Monday, August 20, 2007

Thing 23 - In Summary

I won't lie.

I haven't found this program particularly enlightening or useful. Most of the services shown have been ones I've already known about or don't have any particular interest in. Much of it appears to be just riding the recent "we are Internet 2.0, so we're so awesome" bandwagon. I must be getting old - I like things the old way. Simple, uncluttered.

I'm also hampered in my appreciation of some of these things because I know other ways to do them. I've run and managed my own web space for quite a long time, so the benefits of blogger are generally wasted on me. I went through a phase of signing up for all the cool things I saw on the internet... the spam in my old HoTMaiL account is testament to that. When I see a new site, either within this program or without... one of the first metrics that pops in my head is "wow, this is silly. I could have made this"... which is a first step down the road of dismissal.

Regardless, it isn't the tools, or the presentation that makes these sorts of sites useful - its the content. Some of the ones that I mistreated and maligned may very well be excellent resources - for people looking for other content than I am or who want to digest it in a different way than I find convenient. I personally don't have any issue with my current methods of finding and consuming information, but if some of these newfangled sites are useful to you young whipersnappers, then I hope they stick around.

As long as they are open and allow the general world in to access what content they have I have no issue with them. If I have to jump through hoops to access something - unless I know for *sure* its there and it is what I want - then it might as well not exist at all. Asking me to create an account and specify any personal information *at all* is a big hurdle for me: the candy in the van had better be delicious.

Thing 22 - Audio Books

My reservations vs podcasts are also true via audio books. I'm never going to find time to listen to them - and if I did, I'd rather read them instead. I've glanced around in the provided links, but really haven't found anything that interested me.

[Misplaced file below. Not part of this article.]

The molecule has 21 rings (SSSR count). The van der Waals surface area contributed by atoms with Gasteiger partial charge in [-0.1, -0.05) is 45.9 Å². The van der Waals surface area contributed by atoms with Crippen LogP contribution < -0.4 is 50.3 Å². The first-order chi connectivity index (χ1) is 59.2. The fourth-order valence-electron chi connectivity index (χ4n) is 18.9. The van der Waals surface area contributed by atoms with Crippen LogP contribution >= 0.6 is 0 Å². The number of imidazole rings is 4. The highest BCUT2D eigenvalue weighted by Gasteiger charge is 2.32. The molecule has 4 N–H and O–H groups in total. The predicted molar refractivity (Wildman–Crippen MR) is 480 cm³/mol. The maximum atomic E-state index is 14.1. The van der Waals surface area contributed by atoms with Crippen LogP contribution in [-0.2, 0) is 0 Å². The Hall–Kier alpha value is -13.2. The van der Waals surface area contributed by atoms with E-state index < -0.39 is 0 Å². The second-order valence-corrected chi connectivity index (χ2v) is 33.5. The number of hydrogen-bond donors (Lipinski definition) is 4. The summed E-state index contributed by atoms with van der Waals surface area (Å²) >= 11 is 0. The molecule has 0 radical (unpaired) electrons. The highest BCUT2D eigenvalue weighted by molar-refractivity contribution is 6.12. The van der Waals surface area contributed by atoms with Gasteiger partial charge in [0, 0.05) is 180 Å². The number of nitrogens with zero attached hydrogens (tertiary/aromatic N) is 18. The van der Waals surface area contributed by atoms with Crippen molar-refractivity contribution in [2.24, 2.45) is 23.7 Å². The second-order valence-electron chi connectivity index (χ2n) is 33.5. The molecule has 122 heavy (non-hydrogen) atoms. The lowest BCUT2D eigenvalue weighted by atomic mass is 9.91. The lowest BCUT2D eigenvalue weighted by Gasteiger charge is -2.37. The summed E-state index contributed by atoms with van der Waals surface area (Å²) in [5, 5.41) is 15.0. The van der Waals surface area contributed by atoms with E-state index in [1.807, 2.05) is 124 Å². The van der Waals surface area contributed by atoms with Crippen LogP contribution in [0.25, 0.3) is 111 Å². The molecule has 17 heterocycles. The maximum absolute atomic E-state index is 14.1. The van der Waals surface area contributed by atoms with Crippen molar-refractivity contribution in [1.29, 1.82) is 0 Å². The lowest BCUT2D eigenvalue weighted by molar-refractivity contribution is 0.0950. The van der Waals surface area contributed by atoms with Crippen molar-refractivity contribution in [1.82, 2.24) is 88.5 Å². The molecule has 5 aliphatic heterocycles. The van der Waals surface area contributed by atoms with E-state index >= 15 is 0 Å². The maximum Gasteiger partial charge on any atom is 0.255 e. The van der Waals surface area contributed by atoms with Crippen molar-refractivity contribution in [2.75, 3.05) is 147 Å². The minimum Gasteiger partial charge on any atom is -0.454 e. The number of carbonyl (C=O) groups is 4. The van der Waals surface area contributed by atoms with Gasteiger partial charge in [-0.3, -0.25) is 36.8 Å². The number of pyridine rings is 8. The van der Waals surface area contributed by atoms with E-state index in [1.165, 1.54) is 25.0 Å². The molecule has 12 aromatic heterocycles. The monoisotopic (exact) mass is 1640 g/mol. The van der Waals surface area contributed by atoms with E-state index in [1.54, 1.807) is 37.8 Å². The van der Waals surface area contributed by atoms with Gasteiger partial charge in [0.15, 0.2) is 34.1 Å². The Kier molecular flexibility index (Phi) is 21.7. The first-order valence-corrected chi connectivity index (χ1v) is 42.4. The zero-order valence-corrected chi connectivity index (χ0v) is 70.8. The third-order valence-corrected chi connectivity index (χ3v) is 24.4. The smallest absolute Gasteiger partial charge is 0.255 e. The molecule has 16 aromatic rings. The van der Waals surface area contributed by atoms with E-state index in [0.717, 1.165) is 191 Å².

If anything, I am less interested in Audio books than podcasts. An audio book, by definition, implies that there might be a hard copy somewhere. If I saw anything interesting in here, I'd pursue the hard copy instead.

Thing 21 - Podcasts

I've used podcasts before. They can be nice - I've had then set up in iTunes to go to my iPod. Unfortunately - I don't have a morning/evening commute, which is the 'desperate to listen to something' period for me, so I never end up listening to them.

I've added the link for one to Feedburner, which strikes me as hilarious - Podcasting without the Pod. Re-adding the tether, having to sit at your computer to listen to something that by design was meant to be something that you could take with you... like a radio station that would automatically appear in your mobile music device overnight.

If I'm going to have to sit at my computer - unless the contents of the audio are musical, dramatic, or otherwise enhanced by remaining audio - I don't want to hear about it, I want to read about it.

I can read faster than I can be talked at. I can fast forward, jump back at will. Rereading is an option, as is skipping entire sections. When dealing with an audio file, you are locked into a presentation. You have to be an amazing speaker in order to hold my attention in a podcast, unless I'm a captive audience already (driving, for instance).

Thing - 20 - Youtube

Ok. That was crude, but hilarious.

I like Youtube. So much of our culture is televised these days - having a searchable archive (even if the archive only lasts long enough for the Copyright Gestapo to have it closed back down) of things that you missed is an invaluable service to anyone who is trying to keep track of pop culture. There is simply *too much* programming on the hundreds and hundreds of channels these days for anyone to hope to catch it all, so the ability for somebody to send you the highlights of something important that was missed is wonderful. Look at all the politicians, for instance, that have been outed as being inconsistent liars due the Youtube's of the world. Of course, this is all the not-copyright-legal use.